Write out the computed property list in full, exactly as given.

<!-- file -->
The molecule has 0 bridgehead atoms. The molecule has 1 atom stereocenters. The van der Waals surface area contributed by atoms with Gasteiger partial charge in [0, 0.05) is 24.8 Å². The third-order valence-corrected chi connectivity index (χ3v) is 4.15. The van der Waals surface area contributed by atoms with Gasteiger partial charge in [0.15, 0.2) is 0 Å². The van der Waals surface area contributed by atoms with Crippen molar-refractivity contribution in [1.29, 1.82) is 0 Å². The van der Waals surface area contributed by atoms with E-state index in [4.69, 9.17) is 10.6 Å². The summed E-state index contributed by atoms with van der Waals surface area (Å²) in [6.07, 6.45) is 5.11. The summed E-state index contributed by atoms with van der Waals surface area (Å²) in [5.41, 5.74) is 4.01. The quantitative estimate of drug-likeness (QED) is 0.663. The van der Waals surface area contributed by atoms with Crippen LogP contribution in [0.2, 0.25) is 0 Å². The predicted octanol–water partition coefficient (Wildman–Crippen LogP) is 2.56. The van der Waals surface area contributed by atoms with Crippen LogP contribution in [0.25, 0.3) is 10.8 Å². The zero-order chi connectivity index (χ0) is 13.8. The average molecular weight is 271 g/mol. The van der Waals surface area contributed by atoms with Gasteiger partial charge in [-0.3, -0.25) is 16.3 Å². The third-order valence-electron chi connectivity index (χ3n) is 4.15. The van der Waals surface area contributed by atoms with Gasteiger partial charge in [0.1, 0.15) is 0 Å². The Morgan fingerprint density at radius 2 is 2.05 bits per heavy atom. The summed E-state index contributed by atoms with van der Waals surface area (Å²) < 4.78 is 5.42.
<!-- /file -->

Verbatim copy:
The molecule has 0 bridgehead atoms. The molecule has 1 atom stereocenters. The van der Waals surface area contributed by atoms with Gasteiger partial charge in [0, 0.05) is 24.8 Å². The third-order valence-corrected chi connectivity index (χ3v) is 4.15. The van der Waals surface area contributed by atoms with Gasteiger partial charge in [0.15, 0.2) is 0 Å². The van der Waals surface area contributed by atoms with Crippen molar-refractivity contribution in [1.29, 1.82) is 0 Å². The van der Waals surface area contributed by atoms with E-state index in [4.69, 9.17) is 10.6 Å². The summed E-state index contributed by atoms with van der Waals surface area (Å²) in [6.07, 6.45) is 5.11. The summed E-state index contributed by atoms with van der Waals surface area (Å²) in [5.41, 5.74) is 4.01. The quantitative estimate of drug-likeness (QED) is 0.663. The van der Waals surface area contributed by atoms with Crippen LogP contribution in [0.2, 0.25) is 0 Å². The predicted octanol–water partition coefficient (Wildman–Crippen LogP) is 2.56. The van der Waals surface area contributed by atoms with Crippen LogP contribution in [0.25, 0.3) is 10.8 Å². The zero-order chi connectivity index (χ0) is 13.8. The average molecular weight is 271 g/mol. The van der Waals surface area contributed by atoms with Gasteiger partial charge in [-0.3, -0.25) is 16.3 Å². The third-order valence-electron chi connectivity index (χ3n) is 4.15. The van der Waals surface area contributed by atoms with Gasteiger partial charge in [0.1, 0.15) is 0 Å². The Morgan fingerprint density at radius 2 is 2.05 bits per heavy atom. The summed E-state index contributed by atoms with van der Waals surface area (Å²) < 4.78 is 5.42.